Monday, 7 December 2009


Responsibilities of an Accountant:
  • Prepare profit and loss statements and monthly closing and cost accounting reports.
  • Compile and analyze financial information to prepare entries to accounts, such as general ledger accounts, and document business transactions.
  • Establish, maintain, and coordinate the implementation of accounting and accounting control procedures.
  • Analyze and review budgets and expenditures for local, state, federal, and private funding, contracts, and grants.
  • Monitor and review accounting and related system reports for accuracy and completeness.
  • Prepare and review budget, revenue, expense, payroll entries, invoices, and other accounting documents.
  • Analyze revenue and expenditure trends and recommend appropriate budget levels, and ensure expenditure control.
  • Explain billing invoices and accounting policies to staff, vendors and clients.
  • Resolve accounting discrepancies.
  • Recommend, develop and maintain financial data bases, computer software systems and manual filing systems.
  • Supervise the input and handling of financial data and reports for the company's automated financial systems.
  • Interact with internal and external auditors in completing audits.
  • Other duties as assigned
Who needs an Accountant:
Simply put, If you own a Company, you would need an accountant to take care of your Company accountancy activities; invoices, payrolls, expenses, etc.

Well-known Accountancies for IT Contractors in London:
Accountancy Notes ACCA and PCG Accredited Accountant PCG Affiliate PCG Affiliate PCG Affiliate ACCA

Saturday, 5 December 2009

First Time Contractors

Terms you need to learn about:

Limited Company
Umbrella Company
Your Invoicing Company
Personal Service Company
Your Timesheets:
Your Expenses
Finance Director
  • As a Contractor you are your own Finance Director and you have responsibilitie
  • Is a law to caught Contractors whose work conditions make them to be considered as an Employee (Pays more tax) as far as law is concerned
Review Your Contract Before HMRC Do

Friday, 4 December 2009

All About IR35

Contractors who are inside IR35 pay much more tax than people who are outside, hmm?! not sure what this means and why?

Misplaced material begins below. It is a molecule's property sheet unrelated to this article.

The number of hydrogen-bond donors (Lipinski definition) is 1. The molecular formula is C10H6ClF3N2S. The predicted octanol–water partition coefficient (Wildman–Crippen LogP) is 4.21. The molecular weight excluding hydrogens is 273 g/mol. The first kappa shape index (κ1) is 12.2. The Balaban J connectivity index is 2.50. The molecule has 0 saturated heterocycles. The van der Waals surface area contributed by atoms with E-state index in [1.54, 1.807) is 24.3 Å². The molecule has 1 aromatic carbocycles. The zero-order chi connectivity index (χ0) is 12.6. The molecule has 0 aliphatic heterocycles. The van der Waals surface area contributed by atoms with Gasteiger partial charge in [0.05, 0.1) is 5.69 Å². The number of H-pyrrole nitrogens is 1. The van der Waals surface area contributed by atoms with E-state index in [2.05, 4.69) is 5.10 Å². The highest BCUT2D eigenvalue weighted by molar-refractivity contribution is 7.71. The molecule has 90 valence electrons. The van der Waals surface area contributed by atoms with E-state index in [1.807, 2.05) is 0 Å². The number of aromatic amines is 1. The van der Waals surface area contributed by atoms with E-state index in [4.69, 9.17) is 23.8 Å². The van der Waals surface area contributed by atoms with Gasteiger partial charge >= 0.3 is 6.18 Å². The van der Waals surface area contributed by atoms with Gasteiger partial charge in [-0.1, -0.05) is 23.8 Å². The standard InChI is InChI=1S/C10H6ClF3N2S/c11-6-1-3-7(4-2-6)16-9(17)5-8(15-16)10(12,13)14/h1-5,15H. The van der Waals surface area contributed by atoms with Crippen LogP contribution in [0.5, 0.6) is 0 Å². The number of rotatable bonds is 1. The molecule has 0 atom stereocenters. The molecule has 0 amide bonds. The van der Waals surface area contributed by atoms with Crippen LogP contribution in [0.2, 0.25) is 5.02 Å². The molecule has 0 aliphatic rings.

Who is caught by IR35?

As a contractor you will be inspected by HMRC, on average, every 5-6 years. If you're asked to be inspected, you should take legal advice.

Your application is to be reviewed by HMRC which means all the previous contracts will be reviewed. HMRC's goal is to accuse you of a failure that might not be aware, so you must be fully prepared for the review and take legal advice.

If you are about to sign a new contract then you should immediately ask for a review to protect your own interests.

If you are caught by IR35 and receive an extra tax bill, then you may only have 3-6 months to repay 6 years of additional liabilities. This can often be very difficult and seriously affect cash flow.

Working Conditions of an Employee vs Working Conditions of a Self Employed Contractor

The Revenue’s opinion is that if you have been working for the same Client or through an Agency for the last 2 years, then you should be treated as an employee.

How to stay out of IR35?

Limited Company vs Umbrella Company vs Employee

1) As a Contractor using Limited Company

Gross: + 50,000
Rate: 250 per day
Contract length: 9 months
Expenses = - 7000 (salary) - 7000 (salary) - 2000 (Travel, etc) - 1000 (accountant) = - 17000
Company Profits: + 33000
Corporate Tax (22%): -7000
Company Net Profit (Dividend): + 26000
Dividends Tax (10%) = - 2600
Dividends Credit (10%): + 2600

Overall tax paid: -7000
Overall net: 26000 + 16000 + 1000= +43000

Take home over 85% of your gross!

Any legal issues?

2) As a Contractor using Umbrella
Gross: + 50,000

3) As an Employee

Gross: + 50,000
Length: 11 months in a year
Tax: - 14,500
Net Salary: + 34,500
Expenses: - 2000
Overall Net: + 32,500

Take home 64% of your gross!